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Dear Mayor Durkan,

The fate of the 35th Ave. NE section of the Basic Bike Network has been up in the air since November, and I hope your thoughts of spring, like mine, turn to safe and carbon-free transportation on a fully connected Basic Bike Network. If you haven’t yet decided to build the 35th Ave. NE section, I ask that you carefully read the rest of this email — there are really good reasons for doing the right thing:

This 2018 City of Seattle climate report states that transportation counts for nearly half of Seattle’s greenhouse gas emissions. For Seattle to make meaningful progress toward its climate commitments, safe, affordable, carbon-free transit is essential. A few will be able to quickly switch to electric vehicles, but most people can’t afford an electric car, and continuing to privilege single-occupancy vehicles means far too much precious city space is taken up by car use and storage. I urge you to support the City’s plan for safe, affordable, and carbon-free transportation — the Basic Bike Network.

As you are aware, a goal of the Bicycle Master Plan is to create a connected grid, so that Seattleites can cycle safely anywhere in the city. Each portion of the grid is essential to this goal, and therefore essential to making biking safe and attractive. The contracted design of 35th Ave NE would not only connect residential with commercial areas locally, but also connect Wedgwood to the rest of the city (and vice versa).

We know that quickly creating a connected grid has immediate results – the city of Seville built a connected grid and saw an 11-fold increase in cycling in just a few years.  We need this kind of speedy, transformational change in Seattle, and we desperately need leaders with the political courage to make it happen.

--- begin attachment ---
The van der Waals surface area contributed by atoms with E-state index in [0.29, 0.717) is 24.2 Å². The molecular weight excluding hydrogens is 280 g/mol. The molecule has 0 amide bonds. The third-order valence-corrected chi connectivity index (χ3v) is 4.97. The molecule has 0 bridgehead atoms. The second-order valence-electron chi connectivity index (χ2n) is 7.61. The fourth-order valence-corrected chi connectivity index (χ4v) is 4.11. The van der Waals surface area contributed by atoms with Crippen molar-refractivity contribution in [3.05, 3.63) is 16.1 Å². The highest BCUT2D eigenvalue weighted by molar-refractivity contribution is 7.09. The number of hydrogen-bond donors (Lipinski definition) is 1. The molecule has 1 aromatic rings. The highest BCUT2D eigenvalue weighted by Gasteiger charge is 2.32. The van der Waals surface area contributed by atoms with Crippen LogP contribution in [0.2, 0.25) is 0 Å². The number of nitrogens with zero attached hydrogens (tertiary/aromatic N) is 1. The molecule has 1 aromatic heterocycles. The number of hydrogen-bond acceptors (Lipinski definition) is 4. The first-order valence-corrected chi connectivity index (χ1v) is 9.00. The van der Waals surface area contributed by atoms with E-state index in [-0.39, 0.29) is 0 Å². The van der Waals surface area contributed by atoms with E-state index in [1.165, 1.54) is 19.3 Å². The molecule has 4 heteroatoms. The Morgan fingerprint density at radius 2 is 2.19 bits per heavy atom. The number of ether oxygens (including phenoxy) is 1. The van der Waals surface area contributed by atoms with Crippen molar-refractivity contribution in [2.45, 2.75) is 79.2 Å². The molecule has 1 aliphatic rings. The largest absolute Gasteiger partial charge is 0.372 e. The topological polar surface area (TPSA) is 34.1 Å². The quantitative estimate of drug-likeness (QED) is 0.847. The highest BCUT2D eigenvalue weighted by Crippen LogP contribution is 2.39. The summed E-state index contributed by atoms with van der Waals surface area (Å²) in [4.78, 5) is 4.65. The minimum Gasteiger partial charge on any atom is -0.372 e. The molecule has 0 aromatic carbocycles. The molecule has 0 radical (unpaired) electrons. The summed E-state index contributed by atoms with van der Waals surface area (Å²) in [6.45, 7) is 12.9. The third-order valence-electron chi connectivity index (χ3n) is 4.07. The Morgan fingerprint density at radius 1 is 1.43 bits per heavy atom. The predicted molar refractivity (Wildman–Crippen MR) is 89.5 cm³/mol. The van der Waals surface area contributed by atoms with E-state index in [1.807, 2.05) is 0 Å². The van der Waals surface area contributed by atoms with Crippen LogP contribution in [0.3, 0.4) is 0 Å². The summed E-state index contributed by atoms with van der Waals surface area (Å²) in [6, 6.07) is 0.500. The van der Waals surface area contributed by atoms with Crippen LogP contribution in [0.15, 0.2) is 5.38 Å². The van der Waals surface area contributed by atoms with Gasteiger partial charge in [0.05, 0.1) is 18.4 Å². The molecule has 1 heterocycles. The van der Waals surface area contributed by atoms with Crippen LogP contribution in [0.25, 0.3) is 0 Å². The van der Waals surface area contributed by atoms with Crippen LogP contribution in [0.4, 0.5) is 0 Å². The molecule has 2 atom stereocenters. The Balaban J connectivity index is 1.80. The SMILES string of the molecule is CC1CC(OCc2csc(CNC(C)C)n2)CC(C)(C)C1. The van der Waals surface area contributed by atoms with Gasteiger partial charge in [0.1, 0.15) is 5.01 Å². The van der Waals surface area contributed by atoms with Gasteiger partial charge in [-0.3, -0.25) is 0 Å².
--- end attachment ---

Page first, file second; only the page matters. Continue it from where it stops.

The biggest barrier to biking is safety. In three years of surveys on biking, SDOT has found again and again that, among those with access to a bike, the top reason for not using it was a concern for safety. The alternative plan offered by mediation provides no designated space for bikes, and would do nothing to improve safety. Studies in multiple US cities and abroad have shown that as cities add more bike lanes, more people bike, and the combination of those two things makes cycling much safer.

All of this becomes doubly important as we approach the Period of Maximum Constraint. As you know, your own office is encouraging people to get out of single occupancy vehicles and opt for other modes of transportation. Adding safe bike lanes to 35th Ave NE would allow more people to make walking and biking their modes of choice, which will continue to pay off as Seattle continues to grow. By contrast, the mediated plan is simply incompatible with the needs of a growing, climate-friendly city.

The decision rests with you. Safe non-single-occupancy-vehicle (SOV) mobility infrastructure is key for Seattle to become a sustainable, low-carbon city. We urge you to move forward with the Bicycle Master Plan and contracted design for 35th Ave NE. Show us that your talk of “local-to-global efforts to fight climate change” is more than just talk.

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Thank you.